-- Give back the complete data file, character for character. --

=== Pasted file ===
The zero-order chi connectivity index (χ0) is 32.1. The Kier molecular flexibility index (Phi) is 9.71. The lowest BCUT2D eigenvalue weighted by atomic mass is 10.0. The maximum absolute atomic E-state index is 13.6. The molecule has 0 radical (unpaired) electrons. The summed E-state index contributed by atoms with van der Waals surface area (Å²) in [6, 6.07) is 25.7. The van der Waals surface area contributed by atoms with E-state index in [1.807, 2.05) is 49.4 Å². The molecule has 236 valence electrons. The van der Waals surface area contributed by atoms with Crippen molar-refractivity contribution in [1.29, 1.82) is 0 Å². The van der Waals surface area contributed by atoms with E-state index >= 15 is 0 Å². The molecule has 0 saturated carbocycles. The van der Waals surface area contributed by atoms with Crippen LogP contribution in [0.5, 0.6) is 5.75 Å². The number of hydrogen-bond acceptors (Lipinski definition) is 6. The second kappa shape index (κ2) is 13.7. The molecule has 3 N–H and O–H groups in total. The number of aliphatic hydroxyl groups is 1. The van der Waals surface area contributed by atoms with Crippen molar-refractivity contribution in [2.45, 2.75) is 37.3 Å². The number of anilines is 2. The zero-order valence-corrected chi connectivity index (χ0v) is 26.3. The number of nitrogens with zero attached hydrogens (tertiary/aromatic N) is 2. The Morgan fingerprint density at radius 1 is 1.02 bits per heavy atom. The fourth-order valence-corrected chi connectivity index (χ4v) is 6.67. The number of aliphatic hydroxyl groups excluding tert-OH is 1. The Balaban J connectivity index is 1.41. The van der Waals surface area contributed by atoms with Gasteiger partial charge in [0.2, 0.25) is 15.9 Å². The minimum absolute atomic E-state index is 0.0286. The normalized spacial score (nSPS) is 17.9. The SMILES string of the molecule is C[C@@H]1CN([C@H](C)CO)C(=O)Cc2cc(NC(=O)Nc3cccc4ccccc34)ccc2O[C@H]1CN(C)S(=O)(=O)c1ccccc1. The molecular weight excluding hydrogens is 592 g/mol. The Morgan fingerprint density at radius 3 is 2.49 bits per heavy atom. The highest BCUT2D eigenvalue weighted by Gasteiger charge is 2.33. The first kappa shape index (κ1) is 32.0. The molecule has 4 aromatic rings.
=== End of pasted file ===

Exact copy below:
The zero-order chi connectivity index (χ0) is 32.1. The Kier molecular flexibility index (Phi) is 9.71. The lowest BCUT2D eigenvalue weighted by atomic mass is 10.0. The maximum absolute atomic E-state index is 13.6. The molecule has 0 radical (unpaired) electrons. The summed E-state index contributed by atoms with van der Waals surface area (Å²) in [6, 6.07) is 25.7. The van der Waals surface area contributed by atoms with E-state index in [1.807, 2.05) is 49.4 Å². The molecule has 236 valence electrons. The van der Waals surface area contributed by atoms with Crippen molar-refractivity contribution in [1.29, 1.82) is 0 Å². The van der Waals surface area contributed by atoms with E-state index >= 15 is 0 Å². The molecule has 0 saturated carbocycles. The van der Waals surface area contributed by atoms with Crippen LogP contribution in [0.5, 0.6) is 5.75 Å². The number of hydrogen-bond acceptors (Lipinski definition) is 6. The second kappa shape index (κ2) is 13.7. The molecule has 3 N–H and O–H groups in total. The number of aliphatic hydroxyl groups is 1. The van der Waals surface area contributed by atoms with Crippen molar-refractivity contribution in [2.45, 2.75) is 37.3 Å². The number of anilines is 2. The zero-order valence-corrected chi connectivity index (χ0v) is 26.3. The number of nitrogens with zero attached hydrogens (tertiary/aromatic N) is 2. The Morgan fingerprint density at radius 1 is 1.02 bits per heavy atom. The fourth-order valence-corrected chi connectivity index (χ4v) is 6.67. The number of aliphatic hydroxyl groups excluding tert-OH is 1. The Balaban J connectivity index is 1.41. The van der Waals surface area contributed by atoms with Gasteiger partial charge in [0.2, 0.25) is 15.9 Å². The minimum absolute atomic E-state index is 0.0286. The normalized spacial score (nSPS) is 17.9. The SMILES string of the molecule is C[C@@H]1CN([C@H](C)CO)C(=O)Cc2cc(NC(=O)Nc3cccc4ccccc34)ccc2O[C@H]1CN(C)S(=O)(=O)c1ccccc1. The molecular weight excluding hydrogens is 592 g/mol. The Morgan fingerprint density at radius 3 is 2.49 bits per heavy atom. The highest BCUT2D eigenvalue weighted by Gasteiger charge is 2.33. The first kappa shape index (κ1) is 32.0. The molecule has 4 aromatic rings.